During her second year, she decided to change her major and entered the bachelor of science program in speech-language pathology and audiology so that she could work with children with speech and hearing disabilities. She envisioned teaching children with special needs in public schools and kept on track to earn a teaching certificate as well.(14) The debate team was onto a new topic about guaranteed minimum income, an alternative social safety net that has been discussed since Sir Thomas More envisioned it in Utopia five hundred years ago. The national debate issue (written out, as always, in the style of a legislative motion), “RESOLVED: The federal government should guarantee a minimum annual cash income to all citizens,” plunged Liz into research about both the necessities and bureaucratic challenges of social welfare systems, issues that are still relevant today.(15) The guaranteed income idea resurfaced in the mainstream when Tesla cofounder Elon Musk and Facebook founder Mark Zuckerberg started talking about a universal basic income (UBI) as one answer to the job-loss challenges in a world of expanded automation. In this latest dialogue about the concept, guaranteed income is seen as an efficient way to help people retrain for new jobs or start their own businesses.(16)
As Liz studied these issues, along with her general education courses and classes for her major, such as phonetics and language development, a familiar face popped back into her life. Jim Warren, who had broken up with her four years earlier in high school, was now a “math geek” at IBM working on the Apollo space missions in Houston.(17) He was established in an exciting career and ready to settle down, and Liz was more than flattered when he proposed. “He seemed so sure of himself,” she said, “so confident about what life should look like.”(18) His proposal was an irresistible pull into the security she had never known. Two months later, she let go of her scholarship and dropped out of the university, trading in one dream for another. In This Fight Is Our Fight, she looked back at how her nineteen-year-old mind-set, weighed down with insecurities, won the day:
For nineteen years I had absorbed the lesson that the best and most important thing any girl could do was “marry well,” which roughly translated into “find a decent man” and “get some financial security.” And for nineteen years I had also absorbed the message that I was a pretty iffy case—not very pretty, not very flirty, and definitely not very good at making boys feel like they were smarter than I was. Somewhere deep in my heart, I believed that no man would ever ask me to marry him. When Jim popped the question, I was so shocked that it took me about a nanosecond to say yes.(19)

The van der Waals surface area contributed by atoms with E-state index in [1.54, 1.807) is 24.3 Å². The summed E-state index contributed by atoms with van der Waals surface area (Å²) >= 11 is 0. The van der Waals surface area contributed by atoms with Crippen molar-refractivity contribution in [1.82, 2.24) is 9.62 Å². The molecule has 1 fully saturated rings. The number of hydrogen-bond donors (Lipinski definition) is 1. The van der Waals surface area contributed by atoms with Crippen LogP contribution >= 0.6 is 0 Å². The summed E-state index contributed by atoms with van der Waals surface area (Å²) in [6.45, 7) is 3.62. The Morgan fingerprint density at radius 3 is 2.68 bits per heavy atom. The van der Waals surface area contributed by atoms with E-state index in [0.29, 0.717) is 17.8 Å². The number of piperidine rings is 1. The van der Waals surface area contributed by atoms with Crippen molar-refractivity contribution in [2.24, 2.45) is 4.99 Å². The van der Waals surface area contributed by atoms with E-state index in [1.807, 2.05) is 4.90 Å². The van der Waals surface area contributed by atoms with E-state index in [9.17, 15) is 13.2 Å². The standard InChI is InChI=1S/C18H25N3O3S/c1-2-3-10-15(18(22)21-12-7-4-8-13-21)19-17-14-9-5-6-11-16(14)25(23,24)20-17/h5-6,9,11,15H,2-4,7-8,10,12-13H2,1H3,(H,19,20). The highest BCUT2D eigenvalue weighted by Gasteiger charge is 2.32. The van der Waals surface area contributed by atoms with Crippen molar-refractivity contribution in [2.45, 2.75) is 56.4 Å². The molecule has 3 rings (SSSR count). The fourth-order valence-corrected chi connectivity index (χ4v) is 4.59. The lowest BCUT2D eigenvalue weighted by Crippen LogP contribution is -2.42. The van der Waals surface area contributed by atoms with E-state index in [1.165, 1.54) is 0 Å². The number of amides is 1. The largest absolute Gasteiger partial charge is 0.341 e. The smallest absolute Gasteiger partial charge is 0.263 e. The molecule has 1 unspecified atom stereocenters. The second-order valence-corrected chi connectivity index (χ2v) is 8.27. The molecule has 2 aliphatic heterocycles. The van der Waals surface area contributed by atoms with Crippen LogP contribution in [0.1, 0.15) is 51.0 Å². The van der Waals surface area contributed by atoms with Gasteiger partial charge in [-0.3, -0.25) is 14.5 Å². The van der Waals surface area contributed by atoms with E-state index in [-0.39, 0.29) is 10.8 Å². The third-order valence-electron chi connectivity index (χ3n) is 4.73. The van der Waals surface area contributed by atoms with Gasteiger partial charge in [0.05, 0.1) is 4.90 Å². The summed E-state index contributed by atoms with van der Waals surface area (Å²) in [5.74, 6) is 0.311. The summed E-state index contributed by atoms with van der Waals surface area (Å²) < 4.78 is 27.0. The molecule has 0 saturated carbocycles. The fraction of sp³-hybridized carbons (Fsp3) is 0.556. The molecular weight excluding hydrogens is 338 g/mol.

Back home in Oklahoma City, life sizzled in the glow of her happiness—she was in love, elated, walking on air. The wedding details hummed along, first with a date put on the books at the family church, May Avenue United Methodist, and then invitations. Her mother hauled out the sewing machine when Liz came home with a few yards of white satin and set out to create a sheath wedding gown with short, puffy sleeves and a white bow at the empire waist. The veil she chose floated out of the back of a small, nurse’s cap-like hat.(20) She picked out a pair of short white gloves as the final touch, and on November 3, 1968, her father walked her down the aisle.(21)
Liz signed on with an office temp agency a week after she and Jim moved into an apartment in Houston, and Jim got back to work at IBM.(22) That year, NASA was deep into the Apollo 11 mission that would land the first man on the moon in 1969. Jim had started working for IBM four years earlier, right after graduating from college, and IBM programmers worked with the computing and data processing system that IBM provided to NASA’s Manned Spacecraft Center. This system, called the Real-Time Computer Complex (RTCC), was involved in directing every phase of the Apollo missions, and IBM personnel manned a few chairs in the mission control center, identified by the IBM logo stitched on the back of their jackets. The RTCC computed the solutions to problems so quickly that bugs were fixed virtually in real time.(23)
Jim and Liz likely watched the Moon landing of astronauts Neil Armstrong and Buzz Aldrin on July 20, 1969, with the same pride as all the other IBM and NASA people involved in the mission. The Apollo 11 mission flight director, Gene Kranz, later wrote about the role that IBM’s people played as the lunar module Eagle descended:
The systems information that we used to make the go, no-go decisions was developed by IBM, and the ultimate go, no-go decision [that day] was provided to me by computers operated by IBM engineers within NASA’s Mission Control Center. Without IBM and the systems they provided, we would not have landed on the Moon.(24)